at the event. The purpose of the demonstration was to demand strong federal protection
of black rights and to inspire the people. Other unsucsessful demonstrations had been
planned in the past but failed due to the use of militant, more violent means of protest.
Many government officials were strongly against The March on Washington, fearing it
would become a sit- in. King convinced them it would be only a “Peace Pilgrimage.” The
idea was encouraged by the black and white anti-segregation population and on August
28,1963 over 200,000 supporters surrounded the reflecting pool to hear King, among
others, speak. People of all different ethnic and religious groups were greatly inspired by
his speech. As quoted in Blumberg p123, “Never before had leading representatives, of the
Catholic, Protestant, and Jewish faiths identified so closely and visibly with black
demands.” Martin Luther King Jr’s approach to protesting against segregation was
effective because of his use of passive resistance. His demonstrations appeared to be
serene, but underneath they were strong enough to stand up to bitter oponents such as the
Klu Klux Klan and the local police. Violence and hate were constantly expressed towards
King and his followers, but they rose above the madness in an effort to work for equality
and unity – peacefully.

Martin Luther King, Jr. led many non-violent protests which stated to the public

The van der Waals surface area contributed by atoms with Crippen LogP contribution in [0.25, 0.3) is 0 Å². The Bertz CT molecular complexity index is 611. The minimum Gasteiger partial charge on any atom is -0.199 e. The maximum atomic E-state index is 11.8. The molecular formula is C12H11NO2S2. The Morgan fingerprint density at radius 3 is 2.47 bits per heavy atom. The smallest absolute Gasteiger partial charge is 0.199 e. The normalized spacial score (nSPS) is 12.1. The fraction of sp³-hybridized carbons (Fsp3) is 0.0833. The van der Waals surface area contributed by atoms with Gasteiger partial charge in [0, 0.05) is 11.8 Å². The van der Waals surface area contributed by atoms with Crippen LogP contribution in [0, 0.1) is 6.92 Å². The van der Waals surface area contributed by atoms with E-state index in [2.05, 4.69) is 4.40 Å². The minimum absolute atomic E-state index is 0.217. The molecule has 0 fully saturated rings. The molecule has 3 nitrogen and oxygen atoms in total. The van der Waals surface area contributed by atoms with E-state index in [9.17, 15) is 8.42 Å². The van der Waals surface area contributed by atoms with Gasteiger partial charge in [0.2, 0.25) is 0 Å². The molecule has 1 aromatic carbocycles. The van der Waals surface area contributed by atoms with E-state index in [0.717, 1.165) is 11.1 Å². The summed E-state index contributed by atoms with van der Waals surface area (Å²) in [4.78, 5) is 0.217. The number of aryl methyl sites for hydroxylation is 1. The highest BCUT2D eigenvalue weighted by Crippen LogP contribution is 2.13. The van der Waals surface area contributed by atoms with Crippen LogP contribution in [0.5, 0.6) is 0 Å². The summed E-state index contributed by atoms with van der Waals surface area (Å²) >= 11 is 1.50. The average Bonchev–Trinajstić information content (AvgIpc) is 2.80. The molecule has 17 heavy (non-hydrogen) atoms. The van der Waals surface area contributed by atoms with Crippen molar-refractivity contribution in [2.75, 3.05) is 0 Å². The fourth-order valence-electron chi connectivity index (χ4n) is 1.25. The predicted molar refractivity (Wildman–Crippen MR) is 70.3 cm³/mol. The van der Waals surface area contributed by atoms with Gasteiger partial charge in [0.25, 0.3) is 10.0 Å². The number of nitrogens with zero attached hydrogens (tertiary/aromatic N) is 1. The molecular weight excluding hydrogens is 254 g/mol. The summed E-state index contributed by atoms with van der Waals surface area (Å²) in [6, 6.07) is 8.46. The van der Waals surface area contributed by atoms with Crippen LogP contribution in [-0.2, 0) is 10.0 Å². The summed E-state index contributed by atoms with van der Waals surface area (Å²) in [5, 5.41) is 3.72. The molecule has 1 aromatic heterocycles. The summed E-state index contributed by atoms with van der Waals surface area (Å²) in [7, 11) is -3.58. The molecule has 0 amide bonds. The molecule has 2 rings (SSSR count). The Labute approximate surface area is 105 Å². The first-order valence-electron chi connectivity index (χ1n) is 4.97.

the need for equality for black Americans, all of these protests recommended to both
blacks and whites how to improve the condition of blacks in America. The Montgomery
Bus Boycott, related protests in Birmingham, and the March on Washington are all
peaceful ways King communicated his beliefs and ideas to the public. One of Martin
Luther King Jr’s. most famous peaceful protests was the March on Washington. During
the march, King gave his well-known, “I Have A Dream” speech. He stated to the people
of the United States of America that there was a need to end all forms of discrimination
and segregation. The content of the march essentially demand the passage of the Kennedy
Administration’s Civil Rights Package -“without compromise or filibusters”, the
integration of all public schools by the end of this year, a federal program to “train and
place all unemployed workers, negroes or whites, in meaningful and dignified jobs at
decent wages”, and a federal Fair Employment Practices Act excluding all job
discrimination. All four of these goals have been accomplished in the past 32 years,
bringing the blacks to nearly equal society of the whites.

The events occuring in Alabama were an important movement headed by King to
stop segregation. The wave of protests began in Albany, Georgia in 1961 for equal rights
among blacks and whites. They reached a peak in the Spring of 1963 when a series of
demonstrations occured in Birmingham led by King and many other civil rights leaders.
Such demonstrations were held at lunch counters and other sites to protest racial
discrimination. City police attacked the peaceful demonstrators with police dogs and high-
powered fire hoses. There were many arrests including King himself. It was at this time
that King wrote his famous “Letter From A Birmingham Jail” which set forth his theory of
nonviolent direct action. The Selma to Montgomery march of 1965 also led by King
furthered the passage of the Federal Voting Rights Act. Although the Voting Rights
Movement in Mississippi made slow progress, the civil protests in southern urban centers